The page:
Moreover, this fish's improbable existence, if due to having evolved entirely through sheer chance, also poses a conundrum for belief in God, or so writes Adams. So why did God create the Babel fish anyway, a creature so devastating for theodicy and natural theology? And why does He allow Google to develop Google Translate?

The answer, of course, is so that I could post today's blog entry . . .

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At 5:07 AM, Blogger ilTassista Marino said...

The Two Supreme Laws of Translation:

1. Electronic translating devices make mistakes because they do NOT interpret the text (see your example).

2. Human translators make mistakes because they DO interpret the text.

At 5:13 AM, Blogger Horace Jeffery Hodges said...

Query: What's a mistake?

Jeffery Hodges

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At 6:47 AM, Blogger ilTassista Marino said...

A wonderful question, Jeffery. The typical thing that looks obvious at first glance, but turns out to be ultimately impossible to define, as soon as one tries to (like Time, in the famous sentence by St Augustine).

A provisional attempt: "A" makes a mistake in interpreting a text written by "B" when "C" shows that a different translation would be more consistent with the whole of B's text(s).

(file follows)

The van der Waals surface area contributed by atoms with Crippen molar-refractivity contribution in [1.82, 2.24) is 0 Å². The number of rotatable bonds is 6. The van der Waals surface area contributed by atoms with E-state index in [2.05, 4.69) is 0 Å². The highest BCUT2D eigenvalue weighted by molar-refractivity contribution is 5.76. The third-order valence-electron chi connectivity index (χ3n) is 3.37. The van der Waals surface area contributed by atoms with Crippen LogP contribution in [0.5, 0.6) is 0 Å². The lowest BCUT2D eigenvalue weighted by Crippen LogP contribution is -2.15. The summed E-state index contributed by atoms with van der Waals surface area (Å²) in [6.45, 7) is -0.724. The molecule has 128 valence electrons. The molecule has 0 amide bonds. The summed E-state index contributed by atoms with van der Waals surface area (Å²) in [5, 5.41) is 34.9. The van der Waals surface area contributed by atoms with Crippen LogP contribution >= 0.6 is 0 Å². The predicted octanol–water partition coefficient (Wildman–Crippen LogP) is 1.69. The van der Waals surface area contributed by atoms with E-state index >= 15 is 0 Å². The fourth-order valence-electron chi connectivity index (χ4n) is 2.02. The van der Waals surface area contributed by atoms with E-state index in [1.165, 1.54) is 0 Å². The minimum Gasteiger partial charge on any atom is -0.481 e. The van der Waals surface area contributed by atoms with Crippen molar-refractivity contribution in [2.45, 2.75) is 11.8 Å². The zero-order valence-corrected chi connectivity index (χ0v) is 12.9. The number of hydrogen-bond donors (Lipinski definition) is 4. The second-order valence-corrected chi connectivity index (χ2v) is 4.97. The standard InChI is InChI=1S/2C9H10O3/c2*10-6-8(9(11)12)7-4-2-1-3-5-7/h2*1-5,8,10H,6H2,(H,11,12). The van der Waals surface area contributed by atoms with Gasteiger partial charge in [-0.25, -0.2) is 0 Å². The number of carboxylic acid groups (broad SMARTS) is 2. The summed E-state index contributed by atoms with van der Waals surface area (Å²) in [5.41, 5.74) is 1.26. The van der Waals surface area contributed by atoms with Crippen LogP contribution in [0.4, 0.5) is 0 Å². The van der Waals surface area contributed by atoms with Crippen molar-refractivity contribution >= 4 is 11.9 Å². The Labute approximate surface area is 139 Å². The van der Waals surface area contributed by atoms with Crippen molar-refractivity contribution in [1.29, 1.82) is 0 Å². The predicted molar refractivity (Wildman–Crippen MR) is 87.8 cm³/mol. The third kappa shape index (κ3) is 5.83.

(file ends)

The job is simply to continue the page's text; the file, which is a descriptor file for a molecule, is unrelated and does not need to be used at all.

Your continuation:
To be noticed that: (1) the mistake is not 'automatically' detected, since a third character - C - is needed; and (2) C's opinion is not absolute, either.

On top of everything: Can the original author be completely sure about the meaning of what he/she writes? Can a tralslator's mistake unveil something that the author tried to conceal?

At 6:49 AM, Blogger ilTassista Marino said...


this, conventionally, is a mistake...

At 7:17 AM, Blogger Horace Jeffery Hodges said...

The analogy to Augustine on "time" is interesting.

Some mistakes are rather easy to identify -- a missing negative that turns the meaning around 180 degrees -- but others are less readily seen.

Aside from conventional mistakes, anyway . . .

Jeffery Hodges

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At 6:42 AM, Blogger WOPettit said...

I had a bit of fun translating "Call me Ishmael" from english to chinese. Tying together the last post on this blog with this post.



At 7:15 AM, Blogger Horace Jeffery Hodges said...

Thanks for visiting and informing of the fun. Let me make that link better.

Jeffery Hodges

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At 6:44 AM, Blogger ilTassista Marino said...

and, The Quote:

"Bless thee, thou art translated!"

At 7:08 AM, Blogger Horace Jeffery Hodges said...

Yes, "Bottom" translated is "Ass"! What else could it be?

Jeffery Hodges